My opinion is based on the thought that nature does not care about our categories, fields, or disciplines, so in my lab we define interesting problems, and then frequently collaborate in the implementation of the different approaches we need to answer our questions of interest. It comes at a cost: It takes longer to answer questions when you are trying new approaches and managing new collaborations, but it is also very rewarding in that we are constantly learning new things, both about the biology, and about how different scientific disciplines conceptualize and address scientific problems.

What is one word that best describes how you work? I’ll do better than reducing it to a word, I’ll describe it with an onomatopoeic sound: “Hmm…”

What excites you most about your current work? Making connections, at all levels. I love seeing how neurons make connections to build circuits, how the animals interact with their environment to learn, and in turn modify the connections of their circuits, how students make new associations of concepts, and connections with their peers while seeking to understand how the circuits of the animals work, and how the lab, the department, and the broader scientific community make connections in research collaborations and in training future generations of scientists to generate new knowledge. I would like to understand the cellular and molecular underpinnings of complex emergent properties—how molecules and cells self-organize and cooperate to build a functional circuit, or how circuits cooperate to build a memory. Right now, we are working on several projects that seek to connect the developmental programs that build the circuits, with the plastic programs that allow the animal to modify the exact same circuits. That is a new challenge I am currently very excited about—understanding how the cell biology of a single synapse resolves the tension between being stereotyped during development, and plastic during learning.

Can you describe one experience from your life or training that set you on this path? There has not been a single experience that set me on this path, but reflecting back on my career, I do recognize the guiding hand of mentors, collaborators, colleagues, and friends in almost every significant transition that brought me to where I am today. I will share one. When I was finishing my undergraduate degree, I was not sure if I wanted to continue my training in the biomedical sciences. While I majored in Biology, and had experience doing research, I had many doubts about moving forward to a PhD program. Frankly, I just felt like I was not good enough to do research or to be a scientist. I could not “see” myself as a researcher, in part because of a lack of role models, in part because I did not do that well in the science classes (many of which I felt were targeted to pre-med students), and in part because, as a Puerto Rican, I felt a deep commitment to contributing to my community, and I could not see how I could do that as a scientist. At that critical point I was lucky to meet Mariano Garcia-Blanco, a professor at Duke University who served as a mentor and a role model.  Mariano hired me as a postbac and let me develop an independent research project in his lab looking at the nuclear architecture of the algae Chlamydomonas reinhardtii (the study I led resulted in a first-authorship paper in Developmental Cell, an amazing experience). That year I also traveled with Mariano to the University of Puerto Rico at Cayey to teach a research workshop on the cell biology of C. reinhardtii. Those experiences were transformative, as they allowed me to link my identities—as a researcher and as a Puerto Rican—in meaningful ways. During the year in Mariano’s lab I was able to grow in my role as a scientist, and to visualize how my knowledge contributed to both science and my community of origin. The experiences, in a sense, then gave me “permission” to pursue my calling in science.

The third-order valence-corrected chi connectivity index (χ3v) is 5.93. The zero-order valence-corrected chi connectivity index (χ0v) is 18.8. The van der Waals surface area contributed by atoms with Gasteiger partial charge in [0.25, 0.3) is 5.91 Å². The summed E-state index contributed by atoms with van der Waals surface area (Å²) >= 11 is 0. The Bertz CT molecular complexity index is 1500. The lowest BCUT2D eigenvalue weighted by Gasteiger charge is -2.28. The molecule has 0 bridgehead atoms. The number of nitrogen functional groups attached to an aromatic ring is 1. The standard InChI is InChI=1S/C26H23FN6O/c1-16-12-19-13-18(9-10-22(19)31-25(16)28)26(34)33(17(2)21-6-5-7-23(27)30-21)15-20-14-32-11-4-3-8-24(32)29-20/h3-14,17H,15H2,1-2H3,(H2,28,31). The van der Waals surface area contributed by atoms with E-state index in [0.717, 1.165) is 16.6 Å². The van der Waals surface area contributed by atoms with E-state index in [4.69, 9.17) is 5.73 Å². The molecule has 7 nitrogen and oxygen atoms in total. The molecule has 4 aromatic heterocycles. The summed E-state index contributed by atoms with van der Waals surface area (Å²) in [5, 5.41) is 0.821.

What is one part of your current position or project that you find challenging?  Managing people. It is simultaneously the most challenging and one of the most rewarding aspects of being a PI. I remember when I started my faculty position, I had a lab announcement, and met individually with each person in the lab to share the announcement. I had four meetings, and one message, but in each meeting, with the same message, I got completely different reactions. Different people respond differently to the same message—an obvious fact I had not thought about or anticipated in my new leadership role as PI.

Understanding how to manage people—collaborations, reviewers, mentees, etc.—is an important part of what we do as scientists and mentors, but an aspect for which we get little training. What eventually helped me was to be part of a group of similarly ignorant, but well-intentioned junior faculty, to help each other through this important learning process.  The “junior faculty” group we started 10 years ago still meets regularly, as we continue to learn in our growing scientific leadership roles. We hired an organizational psychologist to help moderate the sessions, and we still meet every other week to discuss our growing responsibilities in academia, and how to do better in our roles as scientists and mentors.